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New Zealand’s Startups

The Kiwi startups making the co-CEO model pay dividends

Conventional wisdom is for a visionary founder to steal the limelight and lead a startup but a co-CEO approach is growing in popularity.


Peter Griffin

Joyous co-founders: from left, Mike Cardin, Ruby Kolesky, and Philip Cardin.

When Sonar6 founder Michael Cardin was hatching plans with his brother Philip for their new startup Joyous, he already knew one thing - he didn’t want to be the sole leader of the company.

“Having done a startup before, I wanted it to be slightly less relentless. That was the only driver, and a selfish driver probably,” says Carden, who sold his human resources software company in 2012 to Nasdaq-listed Cornerstone OnDemand, before becoming a board chair and director for the likes of Ask Nicely, vWork, and Flossie.

By 2018 when they founded Joyous, which makes employee listening and feedback software used by large companies here and around the world, the two brothers hadn’t lived in the same city since they were 17. They initially rotated the chief executive officer role every three months. As Michael explained in a 2020 LinkedIn post, the arrangement took “some explaining to investors”, but had “real benefits”.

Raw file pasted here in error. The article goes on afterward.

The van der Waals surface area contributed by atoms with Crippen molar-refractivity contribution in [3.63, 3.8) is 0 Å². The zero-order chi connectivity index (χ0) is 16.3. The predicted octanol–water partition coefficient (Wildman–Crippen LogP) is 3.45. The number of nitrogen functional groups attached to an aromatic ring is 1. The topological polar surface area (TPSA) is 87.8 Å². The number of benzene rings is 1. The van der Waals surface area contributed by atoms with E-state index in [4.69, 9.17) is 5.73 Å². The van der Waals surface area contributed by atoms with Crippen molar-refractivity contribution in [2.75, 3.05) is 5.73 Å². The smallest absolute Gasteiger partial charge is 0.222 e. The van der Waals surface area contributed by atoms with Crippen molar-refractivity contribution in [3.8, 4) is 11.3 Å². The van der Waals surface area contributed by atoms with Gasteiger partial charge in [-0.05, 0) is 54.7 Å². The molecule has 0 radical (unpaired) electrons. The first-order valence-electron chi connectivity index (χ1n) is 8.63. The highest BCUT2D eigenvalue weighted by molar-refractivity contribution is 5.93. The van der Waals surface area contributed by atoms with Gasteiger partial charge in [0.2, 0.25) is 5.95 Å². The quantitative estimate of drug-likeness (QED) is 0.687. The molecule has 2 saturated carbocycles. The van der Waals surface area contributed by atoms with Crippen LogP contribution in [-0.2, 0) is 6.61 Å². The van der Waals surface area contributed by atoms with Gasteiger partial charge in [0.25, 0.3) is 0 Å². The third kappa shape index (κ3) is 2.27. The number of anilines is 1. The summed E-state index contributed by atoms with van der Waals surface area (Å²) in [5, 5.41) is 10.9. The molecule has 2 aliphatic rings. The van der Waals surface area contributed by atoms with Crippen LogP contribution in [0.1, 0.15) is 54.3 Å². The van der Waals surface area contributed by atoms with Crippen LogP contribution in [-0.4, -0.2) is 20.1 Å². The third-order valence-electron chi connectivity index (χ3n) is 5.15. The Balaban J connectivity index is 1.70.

“We realised early on it was adding something special to the business, particularly in that early phase when you're trying to be super creative and challenge lots of norms in the market,” he told Caffeine Daily

“Having a kind of a singular vision is maybe detrimental.”

Creative HQ general manager Joe Slater

The visionary founder narrative

That’s seemingly at odds with conventional wisdom in the corporate world, and even in the startup ecosystem, where visionary founders, usually male, steal the limelight. Mark Zuckerberg may have had a close confidante and capable 2IC in Sheryl Sandberg for years,. but he established himself early on as Meta’s singular leader.